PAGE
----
Daniel Stewart is among the band of advisers, brokers and PR firms that are in the business of promoting AIM-listed stocks to investors. The companys back catalogue of achievements as a nominated adviser (Nomad) and broker includes bringing insurance outsourcer Quindell (LSE: QPP) to market and raising 10m and 17m in placings for software firm GLOBO (LSE: GBO).
Daniel Stewart has this week had its shares suspended for failing to publish its last years accounts in the required time. The company, which made a 3m loss the previous year (a third annual loss out of five), saw its auditors resign in June.
Clearly, trying to earn a crust by tapping into the AIM gravy train of admissions to market, fundraisings, Nomad gigs and so on isnt as easy is it sounds. And the pressures Daniel Stewart and its rivals are under to win work have implications implicationsthat small private investor like us would do well tobe aware of.
Financial websites, publishing analysts consensus earnings forecasts and broker buy, sell, or hold recommendations, are much used by private investors.
Perhaps an AIM stock has piqued your interest after reading a tip sheet, spotting an enthusiastic post on a financial bulletin board, or hearing a whisper from a bloke down the pub.
You go to your favourite financial website and are excited to find a stonking bargain of a P/E, broker recommendations indicating a strong buy, and recent news that includes snippets from bullish analysts research notes and target prices way above the price at which the shares are currently trading.
So, for example, a quick look round a few financial sites shows me Quindell trading at a share price of 159p, putting the company on a P/E of just three. The three brokers that cover the stock are all recommending it as a strong buy, and Daniel Stewart has a whopping target price for the shares of over 10. GLOBOs credentials arent quite as stunning as Quindells, but it still has bargain written all over it: a share price of 46p, a P/E of seven and a strong buy recommendation.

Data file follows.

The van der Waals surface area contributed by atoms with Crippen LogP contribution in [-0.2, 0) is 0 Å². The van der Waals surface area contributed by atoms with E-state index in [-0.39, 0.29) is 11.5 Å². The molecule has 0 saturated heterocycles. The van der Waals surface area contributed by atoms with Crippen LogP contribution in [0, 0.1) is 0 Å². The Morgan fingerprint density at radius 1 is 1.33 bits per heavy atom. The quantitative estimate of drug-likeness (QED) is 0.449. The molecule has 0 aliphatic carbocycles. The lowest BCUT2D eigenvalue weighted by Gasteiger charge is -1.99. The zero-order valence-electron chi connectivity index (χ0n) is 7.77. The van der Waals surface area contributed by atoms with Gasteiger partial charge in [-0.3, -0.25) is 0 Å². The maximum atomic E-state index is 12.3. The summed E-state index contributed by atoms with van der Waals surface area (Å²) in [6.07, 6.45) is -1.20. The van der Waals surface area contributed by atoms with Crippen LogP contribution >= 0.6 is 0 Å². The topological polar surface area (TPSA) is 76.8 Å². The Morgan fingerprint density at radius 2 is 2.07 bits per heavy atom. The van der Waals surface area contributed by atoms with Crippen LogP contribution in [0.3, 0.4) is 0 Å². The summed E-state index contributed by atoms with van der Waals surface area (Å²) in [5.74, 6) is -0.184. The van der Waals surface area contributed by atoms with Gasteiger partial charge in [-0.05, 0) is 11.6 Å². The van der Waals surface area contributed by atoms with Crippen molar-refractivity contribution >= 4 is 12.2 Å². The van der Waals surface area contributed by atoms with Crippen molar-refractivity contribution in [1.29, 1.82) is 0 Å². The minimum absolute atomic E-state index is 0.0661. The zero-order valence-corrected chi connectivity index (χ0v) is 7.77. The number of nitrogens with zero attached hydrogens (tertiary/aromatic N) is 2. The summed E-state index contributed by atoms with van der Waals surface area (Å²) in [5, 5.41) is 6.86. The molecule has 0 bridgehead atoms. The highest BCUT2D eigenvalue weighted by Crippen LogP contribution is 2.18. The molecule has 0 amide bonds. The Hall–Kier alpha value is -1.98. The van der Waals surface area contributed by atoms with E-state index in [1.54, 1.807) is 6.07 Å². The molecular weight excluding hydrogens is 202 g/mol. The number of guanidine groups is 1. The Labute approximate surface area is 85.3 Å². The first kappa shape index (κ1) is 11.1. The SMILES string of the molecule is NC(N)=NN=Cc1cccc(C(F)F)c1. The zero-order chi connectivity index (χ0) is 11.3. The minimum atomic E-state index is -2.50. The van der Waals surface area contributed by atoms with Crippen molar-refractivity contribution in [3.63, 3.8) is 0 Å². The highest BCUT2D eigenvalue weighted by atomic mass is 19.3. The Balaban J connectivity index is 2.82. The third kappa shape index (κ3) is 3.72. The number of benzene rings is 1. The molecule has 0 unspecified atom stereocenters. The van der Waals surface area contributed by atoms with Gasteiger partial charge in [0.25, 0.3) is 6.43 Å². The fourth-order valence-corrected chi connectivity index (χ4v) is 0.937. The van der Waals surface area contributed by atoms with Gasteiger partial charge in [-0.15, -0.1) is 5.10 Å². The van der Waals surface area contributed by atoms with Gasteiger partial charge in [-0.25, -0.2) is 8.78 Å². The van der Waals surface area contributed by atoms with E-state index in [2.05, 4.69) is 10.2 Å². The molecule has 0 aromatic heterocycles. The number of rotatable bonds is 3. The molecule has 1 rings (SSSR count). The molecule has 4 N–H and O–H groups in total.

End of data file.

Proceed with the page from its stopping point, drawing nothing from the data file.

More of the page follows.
Exciting, huh? Well, hold your horses! Let me put Quindell and GLOBO into a wider context for you. Ive just run a screen on financial website Digital Look for the whole AIM market, which shows 347 companies currently with broker recommendations. In only 13 cases is there any broker recommending a sell; and in only three cases is there a sell consensus.
A large pinchof salt
The fact is, there are far more critical broker notes and sell recommendations on FTSE 100 companies. Scrapping for crumbs down on AIM requires analysts don rose-tinted spectacles and not concern themselves too much with the quality of the businesses theyre covering.
Nomads/house brokers will typically tend to reflect the wild over-optimism often shown by AIM boards of directors. But non-house brokers frequently paint sympathetic, rosy pictures, too. Its a way of putting themselves in the shop window (AIM is a veritable merry-go-round of Nomads).
So, what does this mean for investors? In short, Id advise taking earnings forecasts, analyst notes and broker recommendations for AIM companies with a large pinchof salt.
Do your own research, and try to read between the lines of broker notes even ifthats unlikely ever to be as easy as when conscientious analyst Derek Terrington famously published a note that included the helpful acronymic comment Cannot Recommend A Purchase (and put himself out of work in the process).
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G A Chester has no position in any shares mentioned. The Motley Fool UK has no position in any of the shares mentioned. We Fools don’t all hold the same opinions, but we all believe that considering a diverse range of insights makes us better investors.